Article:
Supreme Court of United Kingdom– Deciding on an appeal in a case concerning unjust enrichment and subrogation, the Court with the majority of 4:1 held that the appellant was enriched as she received the freehold of the property free of any charge, instead of receiving it subject to a charge to secure her parents’ indebtedness to the Bank (a “Charge”) and her enrichment was at the expense of the bank. Giving reasons the Court stated that the appellant was enriched at the expense of the Bank because the value of the property given to the appellant was considerably greater than it would have been but for the avoidance of the charge and the Bank was left without the security which was central to the whole arrangement.
According to the facts, the appellant is the owner of 2 Great Oak Court (“the Property”), bought by her parents (in her name as a gift to her) as a family home for her, her siblings and her parents. The respondent Bank had two charges, securing the parents’ borrowing, totalling about £2.2 million over the previous family home owned by the parents, which was sold. The Bank agreed to release those charges, in return for a lump sum payment of £750,000 discharging part of the debt, and a fresh charge over the Property to secure the remaining indebtedness of £1.45 million. This left £875,000 to be used out of the sale proceeds for the purchase of the Property in appellant’s name. The appellant claimed that she did not know of the charge since the beginning and it was also void because she had not signed it and it had been altered without consulting her. The Bank counterclaimed and invoked the unpaid vendor’s lien because the £875,000 used to pay the vendor effectively originated from its release of the charges over the previous property, and was intended to be secured on the Property.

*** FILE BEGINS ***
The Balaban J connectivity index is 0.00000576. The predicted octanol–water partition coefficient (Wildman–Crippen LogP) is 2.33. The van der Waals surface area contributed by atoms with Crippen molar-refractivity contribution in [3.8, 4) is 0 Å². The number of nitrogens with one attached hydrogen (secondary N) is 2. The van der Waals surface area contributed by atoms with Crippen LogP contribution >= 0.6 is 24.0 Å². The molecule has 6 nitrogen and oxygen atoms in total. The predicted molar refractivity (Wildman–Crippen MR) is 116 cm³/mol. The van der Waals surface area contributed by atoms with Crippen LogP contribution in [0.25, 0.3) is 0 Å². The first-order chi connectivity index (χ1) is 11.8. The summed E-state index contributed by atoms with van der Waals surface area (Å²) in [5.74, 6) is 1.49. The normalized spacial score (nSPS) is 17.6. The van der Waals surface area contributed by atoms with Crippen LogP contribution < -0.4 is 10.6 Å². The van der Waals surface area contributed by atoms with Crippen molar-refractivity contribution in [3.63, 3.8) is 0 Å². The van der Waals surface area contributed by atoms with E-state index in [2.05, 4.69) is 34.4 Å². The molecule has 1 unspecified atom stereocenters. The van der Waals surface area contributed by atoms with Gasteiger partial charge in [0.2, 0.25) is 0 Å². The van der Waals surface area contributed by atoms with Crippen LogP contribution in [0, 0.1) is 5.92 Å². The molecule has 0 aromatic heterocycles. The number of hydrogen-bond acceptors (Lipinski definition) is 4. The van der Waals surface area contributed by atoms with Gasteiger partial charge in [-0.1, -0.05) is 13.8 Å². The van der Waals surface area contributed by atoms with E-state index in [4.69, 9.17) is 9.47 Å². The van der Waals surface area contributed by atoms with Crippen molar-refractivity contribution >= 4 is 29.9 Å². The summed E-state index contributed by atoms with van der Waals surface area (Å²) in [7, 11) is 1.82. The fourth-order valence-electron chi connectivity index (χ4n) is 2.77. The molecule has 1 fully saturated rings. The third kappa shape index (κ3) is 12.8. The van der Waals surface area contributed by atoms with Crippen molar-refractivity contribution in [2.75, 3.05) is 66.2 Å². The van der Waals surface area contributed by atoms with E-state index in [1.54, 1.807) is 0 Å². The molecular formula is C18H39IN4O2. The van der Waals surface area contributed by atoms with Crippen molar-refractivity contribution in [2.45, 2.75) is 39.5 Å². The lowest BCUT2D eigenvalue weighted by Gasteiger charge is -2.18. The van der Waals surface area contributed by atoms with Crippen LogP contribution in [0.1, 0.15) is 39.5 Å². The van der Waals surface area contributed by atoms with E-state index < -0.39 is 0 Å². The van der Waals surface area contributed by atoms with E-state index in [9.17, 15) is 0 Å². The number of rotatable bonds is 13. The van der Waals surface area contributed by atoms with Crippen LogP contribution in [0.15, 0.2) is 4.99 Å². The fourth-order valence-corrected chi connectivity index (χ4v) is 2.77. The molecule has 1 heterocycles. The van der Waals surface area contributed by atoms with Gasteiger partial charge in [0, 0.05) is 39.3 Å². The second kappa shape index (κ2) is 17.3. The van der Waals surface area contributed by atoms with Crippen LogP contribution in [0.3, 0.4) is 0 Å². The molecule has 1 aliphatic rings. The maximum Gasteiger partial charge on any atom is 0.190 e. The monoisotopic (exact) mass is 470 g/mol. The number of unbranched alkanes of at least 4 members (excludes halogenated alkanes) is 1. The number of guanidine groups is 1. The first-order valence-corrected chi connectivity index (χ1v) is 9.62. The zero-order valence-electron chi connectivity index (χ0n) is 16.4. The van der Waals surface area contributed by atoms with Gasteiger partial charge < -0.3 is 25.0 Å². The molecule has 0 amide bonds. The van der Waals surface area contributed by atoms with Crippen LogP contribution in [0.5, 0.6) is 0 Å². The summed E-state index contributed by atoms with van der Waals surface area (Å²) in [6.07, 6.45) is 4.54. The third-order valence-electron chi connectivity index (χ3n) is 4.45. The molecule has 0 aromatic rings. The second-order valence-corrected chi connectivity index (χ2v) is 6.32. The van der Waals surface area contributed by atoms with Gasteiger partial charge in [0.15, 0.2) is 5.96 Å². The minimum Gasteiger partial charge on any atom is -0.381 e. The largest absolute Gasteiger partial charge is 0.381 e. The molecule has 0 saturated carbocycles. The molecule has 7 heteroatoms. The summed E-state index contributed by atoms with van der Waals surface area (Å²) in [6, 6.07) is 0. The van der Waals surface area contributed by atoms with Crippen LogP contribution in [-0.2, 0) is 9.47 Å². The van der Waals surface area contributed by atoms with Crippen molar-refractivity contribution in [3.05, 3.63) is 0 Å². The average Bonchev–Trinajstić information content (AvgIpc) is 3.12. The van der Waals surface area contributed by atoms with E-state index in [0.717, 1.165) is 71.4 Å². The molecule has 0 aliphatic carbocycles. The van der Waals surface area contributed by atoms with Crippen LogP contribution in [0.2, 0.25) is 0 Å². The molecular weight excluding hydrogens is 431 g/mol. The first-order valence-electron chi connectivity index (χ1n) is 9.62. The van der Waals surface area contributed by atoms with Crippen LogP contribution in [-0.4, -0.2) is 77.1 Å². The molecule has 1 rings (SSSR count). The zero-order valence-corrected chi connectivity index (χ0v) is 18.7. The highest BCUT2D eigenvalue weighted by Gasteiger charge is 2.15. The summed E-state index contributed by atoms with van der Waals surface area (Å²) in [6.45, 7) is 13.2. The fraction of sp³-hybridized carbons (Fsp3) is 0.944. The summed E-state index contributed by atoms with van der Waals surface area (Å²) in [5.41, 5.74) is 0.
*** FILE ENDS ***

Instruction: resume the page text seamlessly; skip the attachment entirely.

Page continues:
Lord Clarke, delivering the judgment accepted the submission made on behalf of the Bank that the unjust factor or ground for restitution is usually identified in subrogation cases as being, either (1) that the lender was acting pursuant to the mistaken assumption that it would obtain security which it failed to obtain: or (2) failure of consideration. The Court further noted that in order to prove unjust enrichment, it is pertinent to find whether there is a sufficient causal connection, in the sense of a sufficient nexus or link, between the loss to the Bank and the benefit received by the appellant. The Court also justified the remedy of subrogating the Bank to the lien over the freehold as broad and flexible, and justified on analysis of the decision of the House of Lords in Orakpo v Manson Investments Ltd  AC 95, 104. [Bank of Cyprus UK Limited v Menelaou,  UKSC 66, decided on 4.11.2015]